Turkey owes damages in excess of €100 m to enclaved Greek Cypriots and relatives of missing persons, inclusive of interest, following the European Court of Human Rights judgment in the “Cyprus v. Turkey” case.
Nicosia has called on the Committee of Ministers of the Council of Europe to adopt an interim resolution, to mark the Committee’s disapproval for the debt and in a bid to persuade Turkey to finally fulfill its indisputable obligations.
Following the 2001 judgment in the interstate case, the Court awarded in May 2014 €30 m in respect of non-pecuniary damage suffered by the surviving relatives of the missing persons, and €60 m in respect of non-pecuniary damage suffered by the enclaved Greek-Cypriot residents of the Karpas Peninsula.
In a memorandum to Strasbourg, ahead of a Committee of Ministers session, between June 4-6, to supervise the execution of Court judgments, the government of Cyprus notes that the Secretariat calculates the sums due as of 13 March 2019 at €103,493,835.62.
Nicosia also responded to a recent memorandum submitted by Turkey to the Committee of Ministers, saying that Ankara “showed a cynical disregard for the enforcement mechanisms of the Convention” in the case of Cyprus.
With regard to Turkish-occupied Greek Cypriot properties Nicosia refers to an “ongoing programme of ‘Turkification’ which continues to strip Greek Cypriots of their rights and even rendering any possibility of restitution nugatory.”
In its 17-page-long memorandum, the Republic of Cyprus requested that Deputies adopt a decision in their next meeting, expressing grave concern that Turkey’s unconditional obligation to pay the amounts awarded by the Court in 2014 has been neglected for many years, despite the Committee’s repeated calls.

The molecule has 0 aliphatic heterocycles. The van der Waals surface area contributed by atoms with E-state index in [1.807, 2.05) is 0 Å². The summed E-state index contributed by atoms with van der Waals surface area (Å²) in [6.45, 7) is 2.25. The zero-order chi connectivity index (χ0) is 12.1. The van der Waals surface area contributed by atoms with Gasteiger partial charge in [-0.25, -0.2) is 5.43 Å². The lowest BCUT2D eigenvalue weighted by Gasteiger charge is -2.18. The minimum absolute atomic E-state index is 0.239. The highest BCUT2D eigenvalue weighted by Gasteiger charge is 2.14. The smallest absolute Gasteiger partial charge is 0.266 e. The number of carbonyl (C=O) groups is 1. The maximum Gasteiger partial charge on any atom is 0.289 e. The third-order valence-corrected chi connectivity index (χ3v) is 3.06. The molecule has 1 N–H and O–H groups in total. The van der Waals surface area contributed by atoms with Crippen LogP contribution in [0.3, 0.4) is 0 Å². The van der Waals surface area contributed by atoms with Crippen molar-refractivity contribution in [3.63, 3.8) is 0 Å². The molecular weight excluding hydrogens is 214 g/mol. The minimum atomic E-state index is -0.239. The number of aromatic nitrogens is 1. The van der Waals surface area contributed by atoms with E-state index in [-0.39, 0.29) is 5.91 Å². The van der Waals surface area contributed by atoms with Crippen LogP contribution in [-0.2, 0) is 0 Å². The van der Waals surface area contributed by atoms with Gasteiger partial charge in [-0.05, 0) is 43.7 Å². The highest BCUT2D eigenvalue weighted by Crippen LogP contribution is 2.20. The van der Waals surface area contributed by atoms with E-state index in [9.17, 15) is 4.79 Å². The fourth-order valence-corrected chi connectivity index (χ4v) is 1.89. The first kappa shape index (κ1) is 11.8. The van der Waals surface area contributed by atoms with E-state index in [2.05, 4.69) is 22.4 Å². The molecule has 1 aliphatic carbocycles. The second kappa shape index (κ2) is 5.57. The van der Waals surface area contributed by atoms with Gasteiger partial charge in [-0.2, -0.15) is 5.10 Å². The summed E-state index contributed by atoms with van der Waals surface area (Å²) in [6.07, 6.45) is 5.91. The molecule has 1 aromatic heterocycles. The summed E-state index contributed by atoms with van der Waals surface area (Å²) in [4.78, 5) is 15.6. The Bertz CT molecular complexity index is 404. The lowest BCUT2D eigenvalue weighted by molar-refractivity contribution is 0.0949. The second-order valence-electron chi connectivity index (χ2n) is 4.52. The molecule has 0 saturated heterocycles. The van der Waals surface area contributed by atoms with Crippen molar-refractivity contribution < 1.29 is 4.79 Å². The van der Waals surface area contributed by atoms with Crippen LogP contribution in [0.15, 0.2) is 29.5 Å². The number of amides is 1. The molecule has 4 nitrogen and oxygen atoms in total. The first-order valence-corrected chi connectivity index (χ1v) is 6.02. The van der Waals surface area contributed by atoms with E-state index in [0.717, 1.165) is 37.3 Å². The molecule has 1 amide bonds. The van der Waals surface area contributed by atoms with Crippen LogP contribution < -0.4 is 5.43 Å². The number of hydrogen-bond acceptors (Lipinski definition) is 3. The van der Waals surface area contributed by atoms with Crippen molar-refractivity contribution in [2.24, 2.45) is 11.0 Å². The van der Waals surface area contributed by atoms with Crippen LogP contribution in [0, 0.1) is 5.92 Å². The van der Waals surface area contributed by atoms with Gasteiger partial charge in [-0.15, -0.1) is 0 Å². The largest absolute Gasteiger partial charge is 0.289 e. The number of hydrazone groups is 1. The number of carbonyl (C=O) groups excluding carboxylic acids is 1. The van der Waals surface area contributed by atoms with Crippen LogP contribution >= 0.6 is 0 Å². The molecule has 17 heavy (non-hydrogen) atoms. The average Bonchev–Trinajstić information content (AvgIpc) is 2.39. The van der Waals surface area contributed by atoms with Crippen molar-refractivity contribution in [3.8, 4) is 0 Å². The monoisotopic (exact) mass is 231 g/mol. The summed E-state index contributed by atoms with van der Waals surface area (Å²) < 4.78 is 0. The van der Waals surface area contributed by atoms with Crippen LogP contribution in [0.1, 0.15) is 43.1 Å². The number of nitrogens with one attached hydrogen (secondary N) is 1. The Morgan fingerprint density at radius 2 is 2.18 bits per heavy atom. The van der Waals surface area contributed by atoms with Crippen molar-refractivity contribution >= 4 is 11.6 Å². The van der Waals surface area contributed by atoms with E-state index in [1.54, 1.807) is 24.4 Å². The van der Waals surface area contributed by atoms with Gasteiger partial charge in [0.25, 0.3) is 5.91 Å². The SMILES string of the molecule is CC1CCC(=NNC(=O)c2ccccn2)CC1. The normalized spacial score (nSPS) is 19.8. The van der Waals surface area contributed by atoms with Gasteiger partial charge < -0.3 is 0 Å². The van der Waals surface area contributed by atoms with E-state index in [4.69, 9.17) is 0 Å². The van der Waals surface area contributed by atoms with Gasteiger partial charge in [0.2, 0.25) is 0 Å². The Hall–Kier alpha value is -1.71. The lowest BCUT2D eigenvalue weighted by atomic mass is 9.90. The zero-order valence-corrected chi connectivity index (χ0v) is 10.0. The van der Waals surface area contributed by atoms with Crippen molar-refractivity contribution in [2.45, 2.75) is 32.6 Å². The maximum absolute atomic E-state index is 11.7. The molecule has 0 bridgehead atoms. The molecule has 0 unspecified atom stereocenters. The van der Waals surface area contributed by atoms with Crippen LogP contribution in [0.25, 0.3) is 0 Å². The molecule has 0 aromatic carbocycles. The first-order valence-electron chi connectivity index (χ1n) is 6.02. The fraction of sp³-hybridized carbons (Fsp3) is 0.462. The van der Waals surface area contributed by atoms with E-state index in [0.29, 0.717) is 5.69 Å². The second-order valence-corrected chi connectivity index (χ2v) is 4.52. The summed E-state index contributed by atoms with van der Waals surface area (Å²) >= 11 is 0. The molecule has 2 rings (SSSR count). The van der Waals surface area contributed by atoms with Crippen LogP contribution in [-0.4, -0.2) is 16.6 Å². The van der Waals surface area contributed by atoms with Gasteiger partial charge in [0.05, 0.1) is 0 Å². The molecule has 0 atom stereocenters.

Moreover, Nicosia calls on the Committee of Ministers to adopt an interim resolution requiring the Turkish authorities to pay without delay the just satisfaction awarded by the Court in those cases.
The memorandum also says that the decision should reaffirm that the transfer (including but not limited to “sales”, “leases” and mortgages”) of, or construction in the occupied areas on, Greek Cypriot properties without the consent of the lawful property owners constitutes an ongoing violation of their property rights, in violation of the Court’s principal judgment.
The decision should also call for immediate steps to prevent such transfers or construction and call for immediate cessation of encouraging or promoting the sale and/or use of Greek Cypriot properties in the occupied areas of Cyprus without the consent of their Greek Cypriot owners.
In a second, 13-page-long memorandum, Nicosia invites the Committee to express grave concern that the unconditional obligation to pay damages in the 33 cases of the Xenides-Arestis group – regarding Turkish-occupied properties – and in the Varnava case – concerning missing persons – has been neglected for many years, despite the Committee’s repeated calls for the Turkish authorities to pay the sums awarded by the Court.
Cyprus also calls on Deputies to adopt an interim resolution requiring the Turkish authorities to pay without delay the damages awarded by the Court in those cases.
It asks moreover the Committee to resume consideration of the issue of payment in Xenides-Arestis group and the Varnava cases at its next meeting in September.
Nicosia puts forward a series of questions in relation to the Turkish-occupied properties of Tititna Loizidou – a Greek Cypriot applicant who insists her properties should be returned to her – and calls upon Turkey to provide information on them. The Committee should resume consideration of the individual measures in the Loizidou case, once Turkey has provided all details and has resumed full cooperation with the Committee, the memorandum concludes.
Cyprus has been divided since 1974, when Turkey invaded and occupied its northern third. Repeated rounds of UN-led peace talks have so far failed to yield results.
The European Court of Human Rights sentenced Turkey in numerous cases, brought forward by Greek Cypriots, concerning the violation of their fundamental human rights, following the 1974 invasion, with regards to their property.
(Cyprus News Agency)